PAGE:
The Unstoppable Flint Monarchs

by Mark Spezia

Any women’s basketball standout from Southeast Michigan, concluding an accomplished college career, should not be surprised if Dreyon Wynn reaches out to them. Wynn, President and General Manager of the Flint Monarchs bills himself as an “encyclopedia of women’s basketball.” That knowledge, combined with uncanny people skills, passion for the game and the ability to create a welcoming environment, has allowed Wynn to put together rosters overflowing with talent since taking over the only professional women’s basketball team in the city’s history, in 2011.

Each player tells their own story of how Wynn’s recruiting efforts won them over.

For first-year forward Taylor Gleason, a Miss Basketball runner-up at Goodrich High School who played for Illinois and Oakland University, it began with a Facebook message. “Drey said he had watched me play in high school, knew that I was coming to the end of my time in college and wanted to know if I’d like to be part of the team,” says Gleason, “I went to a couple of practices and really liked it. Playing for the Monarchs has been a great experience. You can easily tell how much Drey supports women’s basketball with all the time and money he gives in support of the organization.”

Wynn, also a full-time human resource professional, devotes about 35 hours a week to the Monarchs and their league—the Global Women’s Basketball Association (GWBA). “Anyone who knows me understands how passionate I’ve always been about women’s basketball because I’ve felt the women’s game is under-appreciated and undervalued,” says the 39-year-old Wynn, who played for Flint Northern and Grand Blanc high schools. “Every year, our team’s talent-level has improved and we are doing more in the community than ever. It’s been a blessing to bring this level of women’s basketball to Flint.”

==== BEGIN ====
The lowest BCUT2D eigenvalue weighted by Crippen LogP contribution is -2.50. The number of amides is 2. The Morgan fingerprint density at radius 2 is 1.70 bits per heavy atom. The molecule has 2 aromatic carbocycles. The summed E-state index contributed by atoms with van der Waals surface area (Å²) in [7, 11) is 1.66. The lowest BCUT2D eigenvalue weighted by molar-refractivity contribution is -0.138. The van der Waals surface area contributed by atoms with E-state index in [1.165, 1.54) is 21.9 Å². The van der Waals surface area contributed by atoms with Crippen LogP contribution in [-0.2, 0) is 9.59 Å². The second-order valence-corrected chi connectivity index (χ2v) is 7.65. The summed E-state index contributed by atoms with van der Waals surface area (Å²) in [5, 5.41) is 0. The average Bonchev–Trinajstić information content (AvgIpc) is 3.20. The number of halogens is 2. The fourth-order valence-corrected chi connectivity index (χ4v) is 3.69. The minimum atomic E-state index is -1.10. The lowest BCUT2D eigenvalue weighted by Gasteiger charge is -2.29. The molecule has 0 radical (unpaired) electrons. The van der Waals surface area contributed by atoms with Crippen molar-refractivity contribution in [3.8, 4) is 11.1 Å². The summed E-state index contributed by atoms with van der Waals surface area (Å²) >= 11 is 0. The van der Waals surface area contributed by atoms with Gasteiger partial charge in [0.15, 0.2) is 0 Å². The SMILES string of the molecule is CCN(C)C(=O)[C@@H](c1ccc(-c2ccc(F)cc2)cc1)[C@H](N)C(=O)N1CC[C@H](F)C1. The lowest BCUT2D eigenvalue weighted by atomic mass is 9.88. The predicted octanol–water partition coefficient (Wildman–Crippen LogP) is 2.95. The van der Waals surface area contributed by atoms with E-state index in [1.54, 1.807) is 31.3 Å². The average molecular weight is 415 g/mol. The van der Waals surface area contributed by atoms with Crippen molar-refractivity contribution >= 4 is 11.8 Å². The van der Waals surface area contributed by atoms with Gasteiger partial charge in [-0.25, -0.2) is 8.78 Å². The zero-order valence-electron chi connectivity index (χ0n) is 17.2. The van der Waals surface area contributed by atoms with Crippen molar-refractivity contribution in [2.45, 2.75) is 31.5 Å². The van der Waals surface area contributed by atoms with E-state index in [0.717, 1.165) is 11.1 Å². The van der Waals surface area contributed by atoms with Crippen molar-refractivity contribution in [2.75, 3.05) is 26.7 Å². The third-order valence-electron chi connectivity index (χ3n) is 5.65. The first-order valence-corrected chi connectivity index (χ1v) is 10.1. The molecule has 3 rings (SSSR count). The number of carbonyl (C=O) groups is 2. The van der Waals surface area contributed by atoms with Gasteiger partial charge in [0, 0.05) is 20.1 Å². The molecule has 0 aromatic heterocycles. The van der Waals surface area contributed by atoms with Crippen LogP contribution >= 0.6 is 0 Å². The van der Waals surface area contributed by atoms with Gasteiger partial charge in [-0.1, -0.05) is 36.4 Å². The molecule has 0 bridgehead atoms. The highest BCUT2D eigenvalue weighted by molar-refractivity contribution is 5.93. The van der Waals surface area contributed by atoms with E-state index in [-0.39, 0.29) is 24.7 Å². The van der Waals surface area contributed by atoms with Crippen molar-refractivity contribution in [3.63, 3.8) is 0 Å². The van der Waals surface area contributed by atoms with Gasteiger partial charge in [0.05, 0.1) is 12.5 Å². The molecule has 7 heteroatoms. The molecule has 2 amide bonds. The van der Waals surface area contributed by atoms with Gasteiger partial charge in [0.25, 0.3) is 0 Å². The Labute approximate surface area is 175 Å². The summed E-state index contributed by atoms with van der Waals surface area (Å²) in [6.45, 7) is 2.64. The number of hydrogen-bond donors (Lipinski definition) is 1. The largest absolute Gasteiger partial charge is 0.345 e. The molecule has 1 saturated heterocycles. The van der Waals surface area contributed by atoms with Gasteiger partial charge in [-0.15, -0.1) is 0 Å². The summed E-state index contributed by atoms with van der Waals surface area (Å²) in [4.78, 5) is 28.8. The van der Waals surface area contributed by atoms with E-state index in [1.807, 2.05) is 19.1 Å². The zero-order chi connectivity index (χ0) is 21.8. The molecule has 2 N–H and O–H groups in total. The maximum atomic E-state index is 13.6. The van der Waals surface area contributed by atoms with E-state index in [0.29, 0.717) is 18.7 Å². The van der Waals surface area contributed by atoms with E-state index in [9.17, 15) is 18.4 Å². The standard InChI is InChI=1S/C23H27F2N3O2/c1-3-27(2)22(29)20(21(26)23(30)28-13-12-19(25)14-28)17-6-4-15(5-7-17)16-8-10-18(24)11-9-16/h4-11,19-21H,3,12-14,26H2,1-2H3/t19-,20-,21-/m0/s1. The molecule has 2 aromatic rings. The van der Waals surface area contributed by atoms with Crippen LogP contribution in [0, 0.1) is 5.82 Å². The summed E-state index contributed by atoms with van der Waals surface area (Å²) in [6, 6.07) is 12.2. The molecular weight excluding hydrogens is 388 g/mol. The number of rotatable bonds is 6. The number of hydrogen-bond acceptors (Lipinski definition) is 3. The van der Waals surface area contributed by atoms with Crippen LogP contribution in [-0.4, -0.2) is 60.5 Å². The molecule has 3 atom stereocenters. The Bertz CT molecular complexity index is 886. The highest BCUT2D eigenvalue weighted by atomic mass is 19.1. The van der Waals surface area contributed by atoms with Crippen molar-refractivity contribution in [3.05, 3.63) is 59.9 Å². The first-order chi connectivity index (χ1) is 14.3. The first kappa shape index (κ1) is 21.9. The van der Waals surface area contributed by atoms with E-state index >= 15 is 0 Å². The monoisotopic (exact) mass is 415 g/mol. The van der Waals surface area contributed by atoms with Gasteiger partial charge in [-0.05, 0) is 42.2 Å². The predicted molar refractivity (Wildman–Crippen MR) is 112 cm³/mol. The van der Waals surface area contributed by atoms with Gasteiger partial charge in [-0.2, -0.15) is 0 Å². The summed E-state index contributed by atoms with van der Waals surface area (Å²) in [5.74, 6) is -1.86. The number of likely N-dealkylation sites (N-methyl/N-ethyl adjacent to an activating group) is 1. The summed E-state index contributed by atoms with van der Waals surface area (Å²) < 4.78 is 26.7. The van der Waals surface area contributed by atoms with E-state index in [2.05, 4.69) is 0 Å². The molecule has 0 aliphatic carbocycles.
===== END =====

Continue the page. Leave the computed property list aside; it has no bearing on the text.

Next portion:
Wynn’s association with the franchise began in 2010. The team was then known as the Flint Flames and he was coach. They were part of the Women’s Blue Chip Basketball League and they advanced to the third round of the league’s national tournament. Then, a major change took place which altered Wynn’s life and the team’s course. Flames owner Ladel Lewis announced she was moving to Baltimore and that the team was folding. WBCBL officials then approached Wynn about keeping a team in Flint and, with players’ support, the Monarchs were born with Wynn as sole owner, President and GM. Wynn then hired a new coach. “I knew it would be best for the organization if I utilized my strengths of recruiting and marketing besides coaching,” Wynn recalls.